Mayor: Flint Should Use Great Lakes Water Authority As Drinking Water Source

The mayor of Flint recommended the Great Lakes Water Authority as a future source of drinking water for her city. It comes years after a pipe switch resulted in children ingesting lead from corroded pipes.

Mayor Karen Weaver of Flint recommended that the city use drinking water from the Great Lakes Water Authority, headquartered in Detroit.

Her announcement came during a news conference at Flint City Hall on Tuesday morning.

"I cannot change the past but [I'm] excited about where are today," said Mayor Weaver. "We all win with this plan."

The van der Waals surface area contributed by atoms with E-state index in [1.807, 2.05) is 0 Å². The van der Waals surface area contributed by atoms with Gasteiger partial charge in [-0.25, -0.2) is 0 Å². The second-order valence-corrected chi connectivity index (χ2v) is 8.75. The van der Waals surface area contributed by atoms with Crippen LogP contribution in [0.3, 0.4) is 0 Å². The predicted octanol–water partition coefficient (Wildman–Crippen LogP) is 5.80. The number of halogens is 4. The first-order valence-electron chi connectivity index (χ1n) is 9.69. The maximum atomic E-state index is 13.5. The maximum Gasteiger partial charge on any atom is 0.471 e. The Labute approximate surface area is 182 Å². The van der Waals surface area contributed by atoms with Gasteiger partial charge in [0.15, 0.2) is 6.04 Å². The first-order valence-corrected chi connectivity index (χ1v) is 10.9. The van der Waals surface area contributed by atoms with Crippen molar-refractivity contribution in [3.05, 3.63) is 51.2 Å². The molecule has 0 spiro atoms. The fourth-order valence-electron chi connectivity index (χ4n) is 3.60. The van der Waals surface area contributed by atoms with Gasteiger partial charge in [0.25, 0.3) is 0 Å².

Mayor Weaver's announcement Tuesday is a reversal.

Last year, she said the city of 100,000 residents would stick with a plan to draw from a pipeline to Lake Huron that is under construction. But she reevaluated that decision as a condition of receiving $100 million in federal funding to address the man-made disaster.

Weaver says switching the water source again is too risky and staying with Detroit's water is less expensive.

Flint returned to that source in 2015 after it was discovered that Flint River water was not treated to reduce lead pipe corrosion for 18 months.

The mayor said all pipes will be replaced in the city by 2019. 

So far, 855 homes service lines have been replaced so far.